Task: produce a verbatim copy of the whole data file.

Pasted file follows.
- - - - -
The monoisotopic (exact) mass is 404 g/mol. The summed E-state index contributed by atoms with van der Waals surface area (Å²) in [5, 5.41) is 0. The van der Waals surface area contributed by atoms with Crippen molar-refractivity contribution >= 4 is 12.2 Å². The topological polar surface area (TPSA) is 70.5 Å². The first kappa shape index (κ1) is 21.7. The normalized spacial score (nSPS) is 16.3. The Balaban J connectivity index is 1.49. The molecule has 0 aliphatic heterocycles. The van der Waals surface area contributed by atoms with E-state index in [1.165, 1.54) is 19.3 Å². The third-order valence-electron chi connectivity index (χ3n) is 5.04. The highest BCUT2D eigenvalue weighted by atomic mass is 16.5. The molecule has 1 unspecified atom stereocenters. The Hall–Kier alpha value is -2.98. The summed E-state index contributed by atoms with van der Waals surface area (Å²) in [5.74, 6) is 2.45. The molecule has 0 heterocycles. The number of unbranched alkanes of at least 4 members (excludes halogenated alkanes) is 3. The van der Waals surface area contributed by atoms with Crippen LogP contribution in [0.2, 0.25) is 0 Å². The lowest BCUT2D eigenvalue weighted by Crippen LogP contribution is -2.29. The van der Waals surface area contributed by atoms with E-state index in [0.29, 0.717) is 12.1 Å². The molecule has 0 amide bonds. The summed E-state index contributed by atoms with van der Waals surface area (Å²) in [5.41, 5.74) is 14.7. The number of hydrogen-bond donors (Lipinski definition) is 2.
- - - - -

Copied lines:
The monoisotopic (exact) mass is 404 g/mol. The summed E-state index contributed by atoms with van der Waals surface area (Å²) in [5, 5.41) is 0. The van der Waals surface area contributed by atoms with Crippen molar-refractivity contribution >= 4 is 12.2 Å². The topological polar surface area (TPSA) is 70.5 Å². The first kappa shape index (κ1) is 21.7. The normalized spacial score (nSPS) is 16.3. The Balaban J connectivity index is 1.49. The molecule has 0 aliphatic heterocycles. The van der Waals surface area contributed by atoms with E-state index in [1.165, 1.54) is 19.3 Å². The third-order valence-electron chi connectivity index (χ3n) is 5.04. The highest BCUT2D eigenvalue weighted by atomic mass is 16.5. The molecule has 1 unspecified atom stereocenters. The Hall–Kier alpha value is -2.98. The summed E-state index contributed by atoms with van der Waals surface area (Å²) in [5.74, 6) is 2.45. The molecule has 0 heterocycles. The number of unbranched alkanes of at least 4 members (excludes halogenated alkanes) is 3. The van der Waals surface area contributed by atoms with Crippen LogP contribution in [0.2, 0.25) is 0 Å². The lowest BCUT2D eigenvalue weighted by Crippen LogP contribution is -2.29. The van der Waals surface area contributed by atoms with E-state index in [0.29, 0.717) is 12.1 Å². The molecule has 0 amide bonds. The summed E-state index contributed by atoms with van der Waals surface area (Å²) in [5.41, 5.74) is 14.7. The number of hydrogen-bond donors (Lipinski definition) is 2.